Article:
Anna on her first bike - already demonstrating style on two wheels
GG: Tell us about the moment you fell in love with cycling
AG: There was a time when I was heartbroken and I rode my bike every weekend with a girlfriend who was feeling the same. We'd hang out in the evening after an epic winter ride and say 'how do people get over heartbreak without a hobby?' I was having the time of my life, riding more than ever, and that's when I actually appreciated how much cycling meant to me.
GG: What's been the highlight of your cycling career to date?
AG: Getting a TV presenting job! The Cycle Show needed a girl who would ride anything, throw herself into stuff and come across enthusiastic. It sounded really badass when I was at parties and people asked me what I did! I also got full bike sponsorship from Mongoose last year and it feels amazing to be supported in all the disciplines I do. Most sponsors would be terrified at taking on somebody who requires five bikes, but Mongoose loved my attitude.
GG: How has cycling affected your life?
AG: I never got fat because I'm always riding - that's a good thing! Cycling hasn't affected or changed my life, it IS my life.
GG: What prompted you to start designing clothes for female cyclists?
AG: I got into it by accident, hand-making bits and pieces and printing t-shirts while I was a cycling instructor. I had a jacket taken on by Harrods, the press started asking question, and then the risk-taker in me designed and paid for an entire production run of gloves that I went around selling into shops. It grew from there.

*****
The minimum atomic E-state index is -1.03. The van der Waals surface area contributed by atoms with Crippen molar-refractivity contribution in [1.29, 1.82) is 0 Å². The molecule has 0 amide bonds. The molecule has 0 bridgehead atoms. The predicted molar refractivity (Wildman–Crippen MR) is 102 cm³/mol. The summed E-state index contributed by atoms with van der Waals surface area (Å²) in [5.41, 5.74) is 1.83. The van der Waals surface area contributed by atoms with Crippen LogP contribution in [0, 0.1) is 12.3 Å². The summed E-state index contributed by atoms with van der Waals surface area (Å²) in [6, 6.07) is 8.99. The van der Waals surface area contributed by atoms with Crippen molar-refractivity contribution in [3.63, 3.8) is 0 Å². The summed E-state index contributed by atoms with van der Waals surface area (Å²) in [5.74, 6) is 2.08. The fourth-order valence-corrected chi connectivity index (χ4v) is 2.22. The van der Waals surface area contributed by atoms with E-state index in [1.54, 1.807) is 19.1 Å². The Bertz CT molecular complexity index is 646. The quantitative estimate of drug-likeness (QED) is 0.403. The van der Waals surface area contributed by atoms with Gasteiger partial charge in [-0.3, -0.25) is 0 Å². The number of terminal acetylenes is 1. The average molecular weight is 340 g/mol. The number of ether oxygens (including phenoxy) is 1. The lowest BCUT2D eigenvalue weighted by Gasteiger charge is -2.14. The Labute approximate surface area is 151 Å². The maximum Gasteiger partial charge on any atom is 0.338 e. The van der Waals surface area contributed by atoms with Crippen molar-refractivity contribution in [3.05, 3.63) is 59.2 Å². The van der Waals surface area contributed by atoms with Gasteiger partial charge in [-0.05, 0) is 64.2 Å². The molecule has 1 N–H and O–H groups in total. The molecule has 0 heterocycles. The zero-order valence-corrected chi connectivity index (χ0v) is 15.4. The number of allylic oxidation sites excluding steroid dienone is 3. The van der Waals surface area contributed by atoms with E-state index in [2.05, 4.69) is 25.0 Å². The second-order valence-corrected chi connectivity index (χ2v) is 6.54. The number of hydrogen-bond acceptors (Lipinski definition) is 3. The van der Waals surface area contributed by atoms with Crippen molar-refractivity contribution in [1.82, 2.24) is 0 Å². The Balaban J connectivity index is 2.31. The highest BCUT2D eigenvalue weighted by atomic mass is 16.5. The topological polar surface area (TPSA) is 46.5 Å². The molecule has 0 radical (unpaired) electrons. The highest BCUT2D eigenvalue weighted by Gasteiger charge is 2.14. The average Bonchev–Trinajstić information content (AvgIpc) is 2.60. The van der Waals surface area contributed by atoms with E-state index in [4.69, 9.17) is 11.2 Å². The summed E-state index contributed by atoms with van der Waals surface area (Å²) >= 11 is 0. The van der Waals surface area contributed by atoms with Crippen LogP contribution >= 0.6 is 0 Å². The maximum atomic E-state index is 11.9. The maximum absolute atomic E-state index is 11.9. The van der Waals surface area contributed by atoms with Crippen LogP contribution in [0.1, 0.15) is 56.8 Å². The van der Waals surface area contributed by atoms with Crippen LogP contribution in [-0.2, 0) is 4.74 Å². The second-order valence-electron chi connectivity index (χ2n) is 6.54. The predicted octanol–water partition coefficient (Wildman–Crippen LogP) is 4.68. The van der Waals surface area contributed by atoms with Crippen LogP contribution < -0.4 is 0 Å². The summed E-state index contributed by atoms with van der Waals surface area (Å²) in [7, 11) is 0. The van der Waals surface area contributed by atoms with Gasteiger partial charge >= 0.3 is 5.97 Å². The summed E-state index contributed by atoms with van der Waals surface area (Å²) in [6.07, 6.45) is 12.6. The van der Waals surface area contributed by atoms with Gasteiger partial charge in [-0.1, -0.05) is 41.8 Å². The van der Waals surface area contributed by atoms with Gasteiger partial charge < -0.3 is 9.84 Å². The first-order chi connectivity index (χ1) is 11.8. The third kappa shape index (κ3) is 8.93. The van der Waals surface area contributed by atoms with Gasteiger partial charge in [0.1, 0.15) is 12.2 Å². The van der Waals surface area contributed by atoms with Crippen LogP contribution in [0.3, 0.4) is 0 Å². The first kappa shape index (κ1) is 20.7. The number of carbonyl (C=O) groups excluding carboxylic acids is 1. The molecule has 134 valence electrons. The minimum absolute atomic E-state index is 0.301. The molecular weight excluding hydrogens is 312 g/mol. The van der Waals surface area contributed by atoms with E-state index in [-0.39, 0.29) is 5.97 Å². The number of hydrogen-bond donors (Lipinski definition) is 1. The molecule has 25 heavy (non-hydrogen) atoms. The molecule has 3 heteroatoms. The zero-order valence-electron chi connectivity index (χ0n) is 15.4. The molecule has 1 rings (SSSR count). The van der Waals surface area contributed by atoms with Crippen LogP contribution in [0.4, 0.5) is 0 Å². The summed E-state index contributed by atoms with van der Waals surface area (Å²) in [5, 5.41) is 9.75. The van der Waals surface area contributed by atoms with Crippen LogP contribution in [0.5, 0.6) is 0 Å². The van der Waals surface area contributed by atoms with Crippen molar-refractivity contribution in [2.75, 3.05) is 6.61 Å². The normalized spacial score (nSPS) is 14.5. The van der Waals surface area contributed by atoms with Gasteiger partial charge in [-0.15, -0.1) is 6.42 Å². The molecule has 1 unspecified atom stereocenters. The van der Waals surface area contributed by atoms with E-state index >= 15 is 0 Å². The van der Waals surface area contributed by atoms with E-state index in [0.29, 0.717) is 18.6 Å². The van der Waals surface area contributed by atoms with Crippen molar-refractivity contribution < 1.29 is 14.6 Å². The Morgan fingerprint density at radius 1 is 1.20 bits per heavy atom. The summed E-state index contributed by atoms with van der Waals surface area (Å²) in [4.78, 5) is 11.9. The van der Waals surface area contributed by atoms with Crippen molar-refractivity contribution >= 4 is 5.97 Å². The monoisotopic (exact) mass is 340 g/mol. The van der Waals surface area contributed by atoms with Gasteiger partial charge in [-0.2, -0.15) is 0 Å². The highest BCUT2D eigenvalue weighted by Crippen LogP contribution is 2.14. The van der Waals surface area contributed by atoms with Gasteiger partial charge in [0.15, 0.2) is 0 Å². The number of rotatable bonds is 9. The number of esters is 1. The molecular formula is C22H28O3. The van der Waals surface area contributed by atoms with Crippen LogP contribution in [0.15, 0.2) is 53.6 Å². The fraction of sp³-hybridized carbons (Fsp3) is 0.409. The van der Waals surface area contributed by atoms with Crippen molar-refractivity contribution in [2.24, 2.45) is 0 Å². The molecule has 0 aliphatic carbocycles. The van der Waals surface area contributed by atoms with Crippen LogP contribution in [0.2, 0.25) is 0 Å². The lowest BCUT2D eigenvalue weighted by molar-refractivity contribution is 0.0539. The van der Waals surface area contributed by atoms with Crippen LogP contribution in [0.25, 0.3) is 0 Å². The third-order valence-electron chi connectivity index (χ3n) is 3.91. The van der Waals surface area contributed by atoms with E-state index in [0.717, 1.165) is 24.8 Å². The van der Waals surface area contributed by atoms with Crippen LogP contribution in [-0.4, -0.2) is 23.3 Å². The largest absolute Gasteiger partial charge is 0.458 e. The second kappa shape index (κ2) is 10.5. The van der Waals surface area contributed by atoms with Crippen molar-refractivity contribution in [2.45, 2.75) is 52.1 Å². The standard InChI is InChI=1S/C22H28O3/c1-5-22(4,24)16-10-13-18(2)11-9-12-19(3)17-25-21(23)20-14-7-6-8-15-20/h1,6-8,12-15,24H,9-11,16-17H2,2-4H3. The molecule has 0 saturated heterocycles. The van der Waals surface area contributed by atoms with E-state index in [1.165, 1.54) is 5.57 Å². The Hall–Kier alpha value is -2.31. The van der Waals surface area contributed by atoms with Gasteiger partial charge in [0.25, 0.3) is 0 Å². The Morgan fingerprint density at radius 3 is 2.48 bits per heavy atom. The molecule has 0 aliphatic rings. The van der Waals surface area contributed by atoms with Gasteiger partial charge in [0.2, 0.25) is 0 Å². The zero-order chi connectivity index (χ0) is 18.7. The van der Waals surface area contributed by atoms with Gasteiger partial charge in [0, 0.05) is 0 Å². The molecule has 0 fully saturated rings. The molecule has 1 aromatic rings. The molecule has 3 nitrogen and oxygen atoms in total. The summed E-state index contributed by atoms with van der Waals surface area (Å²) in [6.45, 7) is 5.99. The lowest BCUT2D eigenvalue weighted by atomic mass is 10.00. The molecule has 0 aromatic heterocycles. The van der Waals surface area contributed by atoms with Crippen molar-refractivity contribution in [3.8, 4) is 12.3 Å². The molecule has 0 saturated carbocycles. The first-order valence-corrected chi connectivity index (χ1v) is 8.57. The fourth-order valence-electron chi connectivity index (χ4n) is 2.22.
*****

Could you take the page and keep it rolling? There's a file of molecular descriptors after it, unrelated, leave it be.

I feel as though I was born to design. The desire to sketch and research is almost physical, it becomes an obsession. I want to get it right and there IS a right answer.
GG: What's your favourite item from the range?
AG: The Hello Yellow jacket, new for this season. I wanted a piece that was yellow, visible and waterproof, because people care about these things - and then I wanted it to look good. It was quite a task, but it helps that neons are hitting the high street anyway.
I also love the Naked-Hand Gloves. They're quite an understated piece and you can't really tell what's so special about them until you wear them. They're truly revolutionary.
GG: What have you learned about women's attitudes to cycling and the clothes and kit available to them?
AG: I have learned that women who ride bikes:
- Don't want 'shrink it and pink it' - just smaller pink versions of men's stuff
- Don't just want to buy men's stuff. I mean, who wears men's clothes normally? There's TopShop and there's TopMan.
- Don't feel as if they have much choice in what to wear
- Will buy different clothes for different disciplines of cycling. My Diva Range for mountain bikers is much louder than the understated Team Range for roadies
- Women have different body shapes, arm lengths and hand sizes and this matters
GG: How do you hope to make the women who wear your clothes feel?
AG: I don't want them to be aware of the clothes they are wearing until they catch a glimpse of themselves riding past a window and think, 'yeahhhhh, I look good!'
GG: What would you say to encourage other women to start cycling?
AG: The biggest success rates are in groups where females stick together. Women's only sessions are so powerful in a male-dominated sport. There are events everywhere, from velodrome to road to MTB to race clubs and cafe rides. Go find one, you'll never look back!
GG: Where can we buy your gorgeous products?